Album: Flash Cadillac and the Continental Kids (Self Titled)

“Flash Cadillac and the Continental Kids are really neat. But my father wants them to stop cruising in our neighbourhood.”

Flash Cadillac were an American Rock ‘n’ Roll band formed in 1969 and most famous for their portrayal of Herbie and the Heartbeats in the film American Graffiti. Flash Cadillac fused their classic 50’s Rock ‘n’ roll sound with the popular Surf style that came afterwards and the result is a sound that departs from the classic sound of artists such as Jerry Lee Lewis and Eddie Cochran whilst still remaining true to the foundations that these legends put down. The first song is an upbeat cover of the country classic Mule Skinner Blues, which tells the tale of a man looking for work, hoping to earn a “Dollar a day”. In the Cadillac’s version however, this story takes a back seat to the punchy rhythm and variety of strange noises singer Flash accompanies the music with. this opener sets the tone of the album, a classic base from which the band pushes outward, with the finished song sounding as distinctive as if the Cadillacs had written it themselves.
From this country cover the band move on to an original composition named Reputation, A classic fast paced Rock ‘N’ Roll song about a man’s turbulent love life, held together by an unmistakable guitar riff and making use of the Summertime Blues classic Deep voiced authority figure who warns “you better be no later than one, son”. Coming straight after the excellent cover of Mule Skinner Blues you could be forgiven for thinking that Reputation  was another tribute, so much does it sound like it was ripped straight from Rock ‘n’ Roll’s golden age.
The third song, Crying in the Rain is a slower paced affair and not nearly as impressive as the opening two, seeming to drag despite being under two and a half minutes long. Whilst not terrible by any means Crying in the Rain seems to be Flash Cadillac’s attempt at a classic love song, complete with backing vocals singing “shalalala”, but rather than a sincere story of heartbreak it comes across more as a cheesy and lacklustre ballad, lacking a recognisable chorus or guitar riff to pull it together.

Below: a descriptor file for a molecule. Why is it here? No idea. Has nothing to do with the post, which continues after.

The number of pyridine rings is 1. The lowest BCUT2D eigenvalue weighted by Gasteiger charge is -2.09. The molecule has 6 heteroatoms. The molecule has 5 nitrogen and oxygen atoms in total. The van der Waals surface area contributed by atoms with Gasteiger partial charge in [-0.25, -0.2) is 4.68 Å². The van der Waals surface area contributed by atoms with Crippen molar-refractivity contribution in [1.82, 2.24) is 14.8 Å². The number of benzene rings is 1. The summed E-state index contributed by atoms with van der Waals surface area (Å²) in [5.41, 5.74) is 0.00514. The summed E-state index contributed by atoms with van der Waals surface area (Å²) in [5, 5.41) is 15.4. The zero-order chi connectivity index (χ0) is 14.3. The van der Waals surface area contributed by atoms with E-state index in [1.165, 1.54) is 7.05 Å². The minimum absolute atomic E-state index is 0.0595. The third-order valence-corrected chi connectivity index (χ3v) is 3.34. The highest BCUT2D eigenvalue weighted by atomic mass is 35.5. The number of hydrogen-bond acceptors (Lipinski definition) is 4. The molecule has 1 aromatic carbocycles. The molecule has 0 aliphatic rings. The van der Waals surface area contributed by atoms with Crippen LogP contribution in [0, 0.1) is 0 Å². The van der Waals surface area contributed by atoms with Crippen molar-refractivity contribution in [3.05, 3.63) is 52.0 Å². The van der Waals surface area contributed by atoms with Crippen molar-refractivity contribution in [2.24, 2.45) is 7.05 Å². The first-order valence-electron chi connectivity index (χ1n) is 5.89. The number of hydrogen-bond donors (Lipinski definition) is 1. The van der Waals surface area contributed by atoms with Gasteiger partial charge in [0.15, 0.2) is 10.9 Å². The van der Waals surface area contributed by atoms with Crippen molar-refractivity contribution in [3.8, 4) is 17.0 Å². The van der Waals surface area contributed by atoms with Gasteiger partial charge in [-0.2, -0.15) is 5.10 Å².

Luckily the record soon picks up again, with the fourth and fifth tracks, Teenage Eyes and Betty Lou once again showing what the band are capable of, with both having catchy lyrics and memorable piano and guitar parts to back them up. Betty Lou‘s call and response “Betty Lou, Betty Lou” evokes images of the classic American teen romance, whilst still managing to feel fresh and distinct from the myriad other songs written on the same subject. 
Rounding off the first side is a cover of the instrumental track Pipeline, which, whilst enjoyable , is not a memorable enough interpretation to set it above the other covers of the song, or indeed the original.
Moving onto side two and the opener She’s so Fine, featured in the film American Graffiti. Owing a lot more to the surf sound of bands such as the Beach Boys than it does to the Rock ‘n’ Roll sound present on the first side of the album, one wonders if this is due to the input of the film-makers or a choice by the band. Whilst this would normally be quite jarring, putting the song on the beginning of side two stops this feeling of discontinuity and the song itself is one of the better to be made after the genre’s heyday in the early 60’s.
Tell Him No, a plea from the singer for a girl to reject another man, is good but largely forgettable, and one gets the feeling that The Cadillacs had run out of ideas at this point in the album. This feeling is short lived however, and swiftly dispelled by the thumping bass and catchy vocals of the next track Nothin’ for Me, a kind of reverse love song in which Flash sings “You’re not the only fish in the sea”.
This is definitely the standout track of side two, with the following songs lapsing back into the routine of a traditional Rock ‘n’ Roll song (You Gotta Rock) and Endless Sleep, a forgettable love song, albeit with a menacing guitar sound that does its best to pull the rest of the song up from mediocrity, and almost, but not quite, succeeds.
Ending the album is Up on the Mountain, A fast paced track about a man whose wife ran away with all his money. Again showing just how good Flash Cadillac can be, the song combines good lyrics with recognisable riffs and a bassline that ties the song together, resulting in a Rock ‘n’ Roll sound that evokes the feeling of the 50’s, whilst still being unmistakably theirs.

A link to the full album can be found below:

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